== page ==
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Saturday, November 09, 2019

 

Doing Scary Things

I mostly write creative nonfiction for the Chicken Soup for the Souls anthology. Over the years I've been published in 16 of their collections, so I've enjoyed some success. However, I've tried to stray out of my comfort zone from time to time. I've dabbled in romance short stories (laughable--literally), flash fiction (something I want to do more of) and I've written several manuscripts. Only one completed book-wannabe has earned the right to see the light of day--it's currently being shopped around.

Dipping my toes into different genres isn't exactly scary, but it is challenging.

However, in mid November I will be a guest speaker fast talker at a local university event. I changed it to "fast talker" because I'm one of three speakers who will have 8 minutes to inspire the audience of teachers with my story about how my students transformed my writing and how my writing transformed my teaching practices.



I'm nervous. Not that talking in front of a group of people makes my palms sweat. I can talk to any group about anything and feel at ease. (If car repair was the topic, I'd fill the time up with detailing my ignorance, and probably even get some laughs from the audience.)

The reason why I'm apprehensive is because I'm sharing the journey my manuscript has taken me. I feel extremely connected to this story. Last summer I made a movie about my emptional rollercoaster and when I talked about it, I got teary.

I'm afraid I won't be able to convey how committed I am, how driven I am to get my manuscript published. I'm worried that the audience won't see how emotionally I'm connected to the main character and his story...

... which made me think of other things I've done that make me fret a bit.


  • Author Talks  I've been a participant in a couple of author talk sessions. What made me tense was this: Would my "part" fit in with the other participants' parts? I didn't want to hog up too much time or fill too little of the evening. I wanted to make sure I didn't repeat anything the others had already said or what others (who hadn't spoken yet) were planning on sharing.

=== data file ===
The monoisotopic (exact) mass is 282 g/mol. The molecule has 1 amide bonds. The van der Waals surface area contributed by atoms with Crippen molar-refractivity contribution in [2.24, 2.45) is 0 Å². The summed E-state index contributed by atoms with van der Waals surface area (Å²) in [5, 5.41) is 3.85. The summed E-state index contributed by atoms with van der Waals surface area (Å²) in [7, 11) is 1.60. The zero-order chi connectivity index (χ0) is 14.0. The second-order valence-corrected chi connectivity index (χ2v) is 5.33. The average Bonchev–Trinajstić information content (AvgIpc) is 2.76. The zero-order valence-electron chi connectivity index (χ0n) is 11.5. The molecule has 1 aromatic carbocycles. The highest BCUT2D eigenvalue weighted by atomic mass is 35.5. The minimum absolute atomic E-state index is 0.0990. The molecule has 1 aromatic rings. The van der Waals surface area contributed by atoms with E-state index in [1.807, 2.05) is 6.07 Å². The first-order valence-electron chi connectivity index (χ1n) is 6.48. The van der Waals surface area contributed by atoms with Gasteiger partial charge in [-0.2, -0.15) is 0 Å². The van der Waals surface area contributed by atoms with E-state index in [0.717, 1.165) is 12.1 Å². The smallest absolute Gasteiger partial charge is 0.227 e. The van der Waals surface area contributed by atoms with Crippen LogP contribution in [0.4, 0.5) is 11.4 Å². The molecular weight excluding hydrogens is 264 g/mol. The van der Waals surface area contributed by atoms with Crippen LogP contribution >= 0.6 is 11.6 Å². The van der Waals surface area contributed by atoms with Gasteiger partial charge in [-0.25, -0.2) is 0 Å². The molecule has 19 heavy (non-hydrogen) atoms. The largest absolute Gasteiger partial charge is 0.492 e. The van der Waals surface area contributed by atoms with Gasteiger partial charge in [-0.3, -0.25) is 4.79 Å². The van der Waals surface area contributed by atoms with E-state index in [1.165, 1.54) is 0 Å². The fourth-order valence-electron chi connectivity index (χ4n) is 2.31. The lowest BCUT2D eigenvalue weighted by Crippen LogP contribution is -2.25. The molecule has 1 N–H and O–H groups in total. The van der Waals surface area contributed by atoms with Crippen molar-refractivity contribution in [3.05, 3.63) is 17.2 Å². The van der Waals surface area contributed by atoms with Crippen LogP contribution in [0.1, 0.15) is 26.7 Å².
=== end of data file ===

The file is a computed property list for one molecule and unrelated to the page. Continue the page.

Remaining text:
• Book Events  The scary thing for me is getting out from behind the table and being a bit brazen about trying to convince people to buy one of my books. I'm not especially good at it.
  • Writing Critique Groups  This may seem like an odd thing to consider "scary," but I've been a member of the best critique group around. (You want to arm wrestle me over it? You think your group is the best? Come to St. Louis, roll up your sleeves and we'll fight it out.)  Over the years, some members have left and new ones have joined. I've started another group that meets less frequently (made of all teachers).  For me, it makes me figuratively bite my nails worrying about how the groups mesh. Sometimes writers come for just a session or two. How will they fit in with the others? Will we be able to give the writer what they need to polish the piece?
What about you? What is scary when it comes to writing/revising/sharing/marketing? Maybe we could shake hands over it, and swap some palm sweat...

Sioux Roslawski (on the left; on the right is her cruise partner) didn't get nervous when riding on inflatables around the coast of Iceland, but she does get nervous over the prospect of becoming a marketing marvel and a stellar salesperson... once her book is published. When will that be? Sioux's asking the same question but until then, you can check out her sporadic blog posts at Sioux's Page.



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